The player uses a vulcan-like laser weapon as their primary offense, and a missile weapon which can lock onto multiple targets and gain a combo multiplier, accumulating into a point total. Additionally, each ship has two special maneuvers. The Special Attack is initiated when the player fills a bar to the maximum by engaging in multiple lock-ons. When full the player can unleash a massive screen wide attack with a brief period of invincibility afterwards. The second, the Hyper Laser Assault, executes a special attack unique to each ship, and is performed by setting all available lock-on attacks on a single target and firing.
The ships have slightly differing methods of destroying enemies and attaining a big point total:
The "13 Players" option requires the player to complete the game using a total of 13 ships from 5 groups: three R-Gray 1 ships using "manual" control, in which primary and lock-on weapons are controlled separately; three R-Gray 2 ships, with manual control; three R-Gray 1 ships using "auto" control, in which primary and lock-on weapons are controlled with the same button; three "auto" R-Gray 2 ships; and one R-Gray 0 "prototype" ship. Either mode can be played with this option; completing the game under Extra Mode with this option reveals an additional epilogue.
The game was ported to the PlayStation in Japan in January 1997, and in March John Ricciardi of videogames.com, then the video gaming website of GameSpot, reported that "several companies [were] interested in porting" it for a North American release; no specific companies were named. Working Designs, which had already translated and published Popful Mail, some Lunar titles, and other Japanese games in America, previously contacted Taito to license RayForce, but publisher Acclaim had done so a few days before; when they heard about RayStorm, they quickly asked Taito if that game was available, licensed it immediately, and met with Taito to discuss converting the game for American release in April. Working Designs' version was their first release for the PlayStation and the first game released under their "SPAZ" label dedicated to shooter games; the last under that label was the next "Ray" game, RayCrisis. On the same month it was released, an "Interactive CD Sampler" containing a playable demo of the game was bundled with American PlayStation consoles.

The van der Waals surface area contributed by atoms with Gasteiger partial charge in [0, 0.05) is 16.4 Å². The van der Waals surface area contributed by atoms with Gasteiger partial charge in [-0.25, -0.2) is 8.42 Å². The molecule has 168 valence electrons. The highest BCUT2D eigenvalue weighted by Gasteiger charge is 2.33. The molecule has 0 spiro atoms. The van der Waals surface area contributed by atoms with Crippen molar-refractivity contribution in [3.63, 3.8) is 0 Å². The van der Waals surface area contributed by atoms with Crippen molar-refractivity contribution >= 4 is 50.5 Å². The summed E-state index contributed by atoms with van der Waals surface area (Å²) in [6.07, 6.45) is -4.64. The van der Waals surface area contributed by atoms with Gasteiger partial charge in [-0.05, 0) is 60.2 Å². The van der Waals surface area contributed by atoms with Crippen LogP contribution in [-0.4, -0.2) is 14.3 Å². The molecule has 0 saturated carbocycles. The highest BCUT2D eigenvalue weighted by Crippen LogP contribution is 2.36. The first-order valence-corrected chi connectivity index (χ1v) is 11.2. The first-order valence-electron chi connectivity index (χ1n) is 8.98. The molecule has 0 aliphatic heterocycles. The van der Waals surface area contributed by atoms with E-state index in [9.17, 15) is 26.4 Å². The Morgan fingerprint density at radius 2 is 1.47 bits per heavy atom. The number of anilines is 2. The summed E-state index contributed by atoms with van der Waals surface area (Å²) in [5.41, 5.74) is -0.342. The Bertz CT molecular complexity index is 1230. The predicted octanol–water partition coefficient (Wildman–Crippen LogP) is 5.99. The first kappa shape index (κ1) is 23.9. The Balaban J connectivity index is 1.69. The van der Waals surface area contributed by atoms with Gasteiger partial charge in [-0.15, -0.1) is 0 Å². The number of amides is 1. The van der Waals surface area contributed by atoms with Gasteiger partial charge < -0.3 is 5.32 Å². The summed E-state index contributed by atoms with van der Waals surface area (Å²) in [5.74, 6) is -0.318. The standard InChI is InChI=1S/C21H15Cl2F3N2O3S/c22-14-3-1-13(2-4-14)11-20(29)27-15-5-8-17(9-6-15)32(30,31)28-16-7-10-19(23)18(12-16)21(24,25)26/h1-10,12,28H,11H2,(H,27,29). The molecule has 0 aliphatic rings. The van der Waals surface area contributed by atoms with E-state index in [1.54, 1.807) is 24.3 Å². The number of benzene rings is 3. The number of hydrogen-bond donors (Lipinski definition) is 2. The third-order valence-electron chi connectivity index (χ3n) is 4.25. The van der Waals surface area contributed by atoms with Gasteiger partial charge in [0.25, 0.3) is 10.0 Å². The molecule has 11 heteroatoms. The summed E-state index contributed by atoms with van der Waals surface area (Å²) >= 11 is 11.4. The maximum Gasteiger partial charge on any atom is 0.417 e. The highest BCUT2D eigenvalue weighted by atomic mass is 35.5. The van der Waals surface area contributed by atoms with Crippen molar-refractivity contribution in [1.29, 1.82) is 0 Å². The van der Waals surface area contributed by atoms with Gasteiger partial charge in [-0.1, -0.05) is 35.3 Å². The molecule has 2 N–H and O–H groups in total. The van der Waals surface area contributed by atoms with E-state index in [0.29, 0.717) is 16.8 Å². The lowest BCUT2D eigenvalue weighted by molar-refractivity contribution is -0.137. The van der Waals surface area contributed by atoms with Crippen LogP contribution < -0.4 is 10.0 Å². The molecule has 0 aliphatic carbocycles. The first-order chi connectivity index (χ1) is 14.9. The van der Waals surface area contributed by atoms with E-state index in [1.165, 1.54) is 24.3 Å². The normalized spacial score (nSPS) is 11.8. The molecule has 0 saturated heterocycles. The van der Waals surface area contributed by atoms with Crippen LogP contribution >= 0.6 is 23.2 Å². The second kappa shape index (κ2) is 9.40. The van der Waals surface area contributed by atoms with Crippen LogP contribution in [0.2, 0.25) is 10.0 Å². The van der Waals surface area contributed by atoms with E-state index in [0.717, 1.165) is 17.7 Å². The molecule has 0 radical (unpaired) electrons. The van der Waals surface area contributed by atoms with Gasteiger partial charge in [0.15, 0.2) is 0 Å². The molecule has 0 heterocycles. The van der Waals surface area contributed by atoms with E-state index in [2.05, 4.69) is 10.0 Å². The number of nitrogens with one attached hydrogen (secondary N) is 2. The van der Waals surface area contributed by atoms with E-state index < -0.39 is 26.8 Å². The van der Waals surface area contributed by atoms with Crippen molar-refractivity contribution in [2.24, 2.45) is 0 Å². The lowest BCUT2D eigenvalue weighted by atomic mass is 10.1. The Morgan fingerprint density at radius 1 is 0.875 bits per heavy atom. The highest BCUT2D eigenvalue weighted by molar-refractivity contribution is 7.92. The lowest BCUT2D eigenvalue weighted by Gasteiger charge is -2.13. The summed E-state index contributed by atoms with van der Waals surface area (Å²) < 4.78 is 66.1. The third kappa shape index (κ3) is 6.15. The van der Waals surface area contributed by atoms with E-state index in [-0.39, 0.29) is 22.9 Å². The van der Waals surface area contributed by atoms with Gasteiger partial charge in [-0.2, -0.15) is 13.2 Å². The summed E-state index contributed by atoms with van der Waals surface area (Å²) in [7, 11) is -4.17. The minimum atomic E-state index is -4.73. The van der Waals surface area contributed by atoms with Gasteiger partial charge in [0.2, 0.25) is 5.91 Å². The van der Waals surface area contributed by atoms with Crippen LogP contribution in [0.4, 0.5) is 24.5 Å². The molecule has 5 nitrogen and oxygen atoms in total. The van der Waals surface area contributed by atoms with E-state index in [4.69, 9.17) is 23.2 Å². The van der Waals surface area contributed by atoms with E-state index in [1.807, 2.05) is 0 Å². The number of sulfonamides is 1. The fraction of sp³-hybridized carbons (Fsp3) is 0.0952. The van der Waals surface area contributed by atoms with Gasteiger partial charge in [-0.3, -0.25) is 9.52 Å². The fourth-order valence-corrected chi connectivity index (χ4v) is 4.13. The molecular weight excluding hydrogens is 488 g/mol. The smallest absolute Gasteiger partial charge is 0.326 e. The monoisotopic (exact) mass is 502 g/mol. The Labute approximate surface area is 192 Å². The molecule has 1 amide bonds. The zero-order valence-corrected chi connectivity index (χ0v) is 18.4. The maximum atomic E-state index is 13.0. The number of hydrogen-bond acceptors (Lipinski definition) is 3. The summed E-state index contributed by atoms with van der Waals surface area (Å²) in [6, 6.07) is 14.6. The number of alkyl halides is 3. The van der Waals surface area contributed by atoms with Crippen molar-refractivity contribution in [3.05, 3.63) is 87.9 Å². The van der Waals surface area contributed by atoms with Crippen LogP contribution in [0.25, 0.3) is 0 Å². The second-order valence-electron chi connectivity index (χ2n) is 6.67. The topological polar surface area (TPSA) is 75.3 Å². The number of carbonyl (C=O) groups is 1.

Square Enix acquired Taito in 2005. On June 25, 2008, Square Enix made its PlayStation Network debut in Japan, releasing their new subsidiary's RayStorm and five other previously-published PlayStation titles as downloadable games for the PlayStation 3 and PlayStation Portable (PSP) systems.
The Working Designs version has a revised difficulty and continue system as well. When it was first released, the publisher offered a chance to win US$10,000 by completing the game with all stages set to difficulty level 4 or above, and then submitting the resulting on-screen game summary to them. If players set any stage's difficulty below level 4, the game runs in a training mode where they can only play the first 4 stages; Working Designs said they forced this to prevent gamers from completing RayStorm with such levels and complaining "that the game was too easy". When the contest was over, the company released a code, with which players can unlock the game's "Free Play" option.
On April 2007, Taito released Furu Furu Park, a collection of minigames inspired by the company's arcade games, for Nintendo's Wii game console. Gaming website GameDaily said that its RayStorm minigame "requires some very strong bullet-dodging skills", but some of its other minigames are "way too easy".